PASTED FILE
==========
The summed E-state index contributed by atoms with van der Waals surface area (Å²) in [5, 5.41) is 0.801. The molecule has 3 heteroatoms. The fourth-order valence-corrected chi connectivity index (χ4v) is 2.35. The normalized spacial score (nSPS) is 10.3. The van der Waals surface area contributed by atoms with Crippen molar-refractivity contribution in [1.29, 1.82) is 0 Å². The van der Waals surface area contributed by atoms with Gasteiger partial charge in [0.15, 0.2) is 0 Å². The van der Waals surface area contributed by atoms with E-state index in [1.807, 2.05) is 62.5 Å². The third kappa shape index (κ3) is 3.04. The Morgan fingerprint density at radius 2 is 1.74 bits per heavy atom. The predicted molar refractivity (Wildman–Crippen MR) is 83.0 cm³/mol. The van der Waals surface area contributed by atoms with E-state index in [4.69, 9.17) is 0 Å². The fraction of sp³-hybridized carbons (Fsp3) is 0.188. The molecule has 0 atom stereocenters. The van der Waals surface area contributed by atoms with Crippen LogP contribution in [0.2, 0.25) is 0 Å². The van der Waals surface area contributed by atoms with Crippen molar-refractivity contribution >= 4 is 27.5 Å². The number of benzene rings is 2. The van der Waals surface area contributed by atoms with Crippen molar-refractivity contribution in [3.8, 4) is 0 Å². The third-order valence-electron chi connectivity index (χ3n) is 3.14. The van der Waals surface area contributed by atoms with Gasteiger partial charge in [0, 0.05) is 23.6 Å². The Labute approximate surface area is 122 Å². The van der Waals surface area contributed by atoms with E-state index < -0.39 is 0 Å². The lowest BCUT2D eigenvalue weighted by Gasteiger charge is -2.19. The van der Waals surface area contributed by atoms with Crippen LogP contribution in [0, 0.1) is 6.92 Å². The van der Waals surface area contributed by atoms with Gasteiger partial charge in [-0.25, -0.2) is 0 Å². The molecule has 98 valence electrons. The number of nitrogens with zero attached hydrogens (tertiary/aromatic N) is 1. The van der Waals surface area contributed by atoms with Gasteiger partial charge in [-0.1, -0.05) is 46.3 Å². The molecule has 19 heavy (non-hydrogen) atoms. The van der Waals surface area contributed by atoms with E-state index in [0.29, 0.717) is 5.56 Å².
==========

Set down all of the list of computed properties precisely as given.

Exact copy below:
The summed E-state index contributed by atoms with van der Waals surface area (Å²) in [5, 5.41) is 0.801. The molecule has 3 heteroatoms. The fourth-order valence-corrected chi connectivity index (χ4v) is 2.35. The normalized spacial score (nSPS) is 10.3. The van der Waals surface area contributed by atoms with Crippen molar-refractivity contribution in [1.29, 1.82) is 0 Å². The van der Waals surface area contributed by atoms with Gasteiger partial charge in [0.15, 0.2) is 0 Å². The van der Waals surface area contributed by atoms with E-state index in [1.807, 2.05) is 62.5 Å². The third kappa shape index (κ3) is 3.04. The Morgan fingerprint density at radius 2 is 1.74 bits per heavy atom. The predicted molar refractivity (Wildman–Crippen MR) is 83.0 cm³/mol. The van der Waals surface area contributed by atoms with E-state index in [4.69, 9.17) is 0 Å². The fraction of sp³-hybridized carbons (Fsp3) is 0.188. The molecule has 0 atom stereocenters. The van der Waals surface area contributed by atoms with Crippen LogP contribution in [0.2, 0.25) is 0 Å². The van der Waals surface area contributed by atoms with Crippen molar-refractivity contribution >= 4 is 27.5 Å². The number of benzene rings is 2. The van der Waals surface area contributed by atoms with Crippen molar-refractivity contribution in [3.8, 4) is 0 Å². The third-order valence-electron chi connectivity index (χ3n) is 3.14. The van der Waals surface area contributed by atoms with Gasteiger partial charge in [0, 0.05) is 23.6 Å². The Labute approximate surface area is 122 Å². The van der Waals surface area contributed by atoms with E-state index < -0.39 is 0 Å². The lowest BCUT2D eigenvalue weighted by Gasteiger charge is -2.19. The van der Waals surface area contributed by atoms with Crippen LogP contribution in [0, 0.1) is 6.92 Å². The van der Waals surface area contributed by atoms with Gasteiger partial charge in [-0.25, -0.2) is 0 Å². The molecule has 98 valence electrons. The number of nitrogens with zero attached hydrogens (tertiary/aromatic N) is 1. The van der Waals surface area contributed by atoms with Gasteiger partial charge in [-0.1, -0.05) is 46.3 Å². The molecule has 19 heavy (non-hydrogen) atoms. The van der Waals surface area contributed by atoms with E-state index in [0.29, 0.717) is 5.56 Å².